Lean Coffee is a structured, but agendaless meeting which relies on participant discussion to create an agenda at the beginning. It has been praised for making meetings more productive by giving all participants a say in creating an agenda that works for everyone. LEI Senior Coach Josh Howell recently chose to incorporate Lean Coffee principles into the 2017 Lean Coaching Summit, which he organized and hosted back in July. Here’s how he did it:
So let’s start with some background. How did the Lean Coaching Summit come to be?
The Lean Coaching Summit was created around this concept of lean coaching, which at the time of inception and still today is developing as a recognized discipline within the broader scope of lean thinking and practice. And yet, in the literature available, there isn’t necessarily an agreed-upon definition of lean coaching.
So there‘s this question we’ve been exploring: “What is lean coaching and what, if anything, makes it different from other forms of coaching?” In the coaching world you have pretty established disciplines, like sports coaching or executive coaching, plus the models they use. And it wasn’t clear if any of those models encompassed what we may think of as lean coaching. So our purpose was to bring together people who identify as lean coaches to explore the question of what lean coaching is, and in doing so, maybe advance our understanding to something more codified and easily teachable.
Do you feel like you made some progress toward addressing those purposes?
I believe we actually did this year. We did a few things differently with this summit, but the primary modification was on the traditional conference opening when everyone sits down for an opening keynote. Instead, we shepherded everyone into a ballroom immediately after the welcome and housekeeping announcements, and we organized them into 20 tables of roughly 10 people each to conduct 20 Lean Coffees (LCs). Specifically, the guiding question we posed was “As a practicing or prospective lean coach, what’s on your mind? What would you like to spend time exploring over the next two days?” Everyone had about an hour to share and discuss their thoughts, both as individuals and collectively as a group.
What purpose did the LC serve?
Based on the feedback we got, the attendees seemed to appreciate this as an opportunity to prepare for the summit itself. So you know, when you go to a summit you’re working up until the last day, and you’re probably still working as you travel and check into your hotel. Then you wake up in the morning and you’ve got more emails…and then suddenly it’s time for the summit, and you’re shocked into the moment. And that’s assuming you’re not still sending emails.
The consequence of all that is that people often arrive at summits unprepared, with no chance to transition themselves physically or mentally into learning mode. Thus whatever you get out of the summit is just going to happen to you – it’ll be less intentional than it could be. So just to have the attendees ask themselves, “What do I want to learn at this summit?” I think the LC provided people with a way to get prepared.
Did including LC yield any benefits for you and/or the presenters?
Definitely. The second thing it did was it gave both me as the organizer, plus all the other presenters, an opportunity to hear what’s on people’s minds, and get to know them from the start. It sounds like a simple thing but if you think about past summits you’ve been to, you’ll probably recall that it’s not till the end of the conference that you get that feel for who you’re spending time with. In the very beginning, it’s always just you and a bunch of strangers. By having a LC at the very beginning you force yourself to get to know at least nine other people right away. So pretty quickly speakers and audience members started networking. And that helped us address the second purpose of the summit, which was progressing knowledge in the field of lean coaching.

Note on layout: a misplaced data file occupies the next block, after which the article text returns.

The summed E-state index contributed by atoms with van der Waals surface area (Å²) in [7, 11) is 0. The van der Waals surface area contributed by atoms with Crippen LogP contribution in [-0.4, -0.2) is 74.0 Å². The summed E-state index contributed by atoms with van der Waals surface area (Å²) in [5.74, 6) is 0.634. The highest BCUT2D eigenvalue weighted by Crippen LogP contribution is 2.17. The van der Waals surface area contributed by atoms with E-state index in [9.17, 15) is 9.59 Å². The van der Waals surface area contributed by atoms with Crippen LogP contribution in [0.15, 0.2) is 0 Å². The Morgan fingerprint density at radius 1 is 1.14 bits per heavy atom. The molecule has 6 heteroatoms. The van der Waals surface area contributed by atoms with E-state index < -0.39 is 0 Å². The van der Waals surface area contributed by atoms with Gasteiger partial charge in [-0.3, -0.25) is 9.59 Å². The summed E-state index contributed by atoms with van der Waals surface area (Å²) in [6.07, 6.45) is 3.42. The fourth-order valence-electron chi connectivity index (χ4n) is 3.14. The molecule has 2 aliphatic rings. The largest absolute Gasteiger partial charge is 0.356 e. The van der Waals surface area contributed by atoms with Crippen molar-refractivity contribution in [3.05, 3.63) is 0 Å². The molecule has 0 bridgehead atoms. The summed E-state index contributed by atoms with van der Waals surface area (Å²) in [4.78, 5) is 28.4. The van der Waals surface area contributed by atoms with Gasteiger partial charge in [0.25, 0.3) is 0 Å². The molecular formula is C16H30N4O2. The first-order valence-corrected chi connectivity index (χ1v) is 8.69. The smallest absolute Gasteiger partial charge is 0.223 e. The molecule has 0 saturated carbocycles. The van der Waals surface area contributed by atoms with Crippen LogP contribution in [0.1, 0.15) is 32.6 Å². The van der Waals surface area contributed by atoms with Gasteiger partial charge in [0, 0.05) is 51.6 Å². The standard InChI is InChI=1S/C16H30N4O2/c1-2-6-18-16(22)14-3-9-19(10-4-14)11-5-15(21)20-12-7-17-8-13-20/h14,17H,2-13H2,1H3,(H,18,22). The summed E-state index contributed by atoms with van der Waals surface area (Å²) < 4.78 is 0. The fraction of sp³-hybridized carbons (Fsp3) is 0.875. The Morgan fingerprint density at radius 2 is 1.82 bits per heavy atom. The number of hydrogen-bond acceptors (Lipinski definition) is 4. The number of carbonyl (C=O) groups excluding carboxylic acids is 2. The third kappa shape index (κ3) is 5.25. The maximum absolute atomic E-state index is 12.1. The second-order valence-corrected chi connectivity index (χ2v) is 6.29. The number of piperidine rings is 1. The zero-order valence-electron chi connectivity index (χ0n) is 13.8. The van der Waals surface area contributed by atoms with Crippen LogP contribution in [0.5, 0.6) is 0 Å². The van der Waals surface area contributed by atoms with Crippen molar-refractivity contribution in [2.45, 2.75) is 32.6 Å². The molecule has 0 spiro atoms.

We also had another LC at the end of the summit. For that we asked everyone to think about next steps. Not just what do you want to do, but what can we do to help you between this conference and the next one? I think that was a good way to encourage people to continue their learning all year long.
How can people use these same principles in their 1:1 coaching?
I would think about that less literally. You might not implement LC directly into a coaching action. However, there are certain principles behind LC such as:
- Just-in-Time identification of challenges
- Making them visible to both coach and coachee
- Prioritizing which of those problems should be addressed first
- Engaging in open and honest candid discussions about those problems – not necessarily to solve it, but to just engage in deeper, more critical thinking about it so that a better next step can be identified and taken.
It’s those principles of the LC process that engaged our attendees and which I think are also very applicable to effective coaching.
Put it this way. A coach calls a client and schedules a future coaching meeting about a specific challenge. And then time passes. You show up for the appointment and you stick to the agreed-upon plan.
But meanwhile, life has happened. The situation has changed. The need that was really prominent at the time of scheduling the interaction is less important. Maybe it’s resolved itself, maybe it’s changed in some fundamental way, maybe the people who were involved in it has changed and it’s thrown everything into a state of disarray. So the coach will show up feeling well-prepared, since they’ve had however long to prepare for the situation.
And yet the coachee could care less about that issue because this morning they got an email that, say, they’ve just lost their biggest customer. A LC just before the interaction could set a better stage. So in my mind, the principles of LC apply very well to a successful coaching interaction.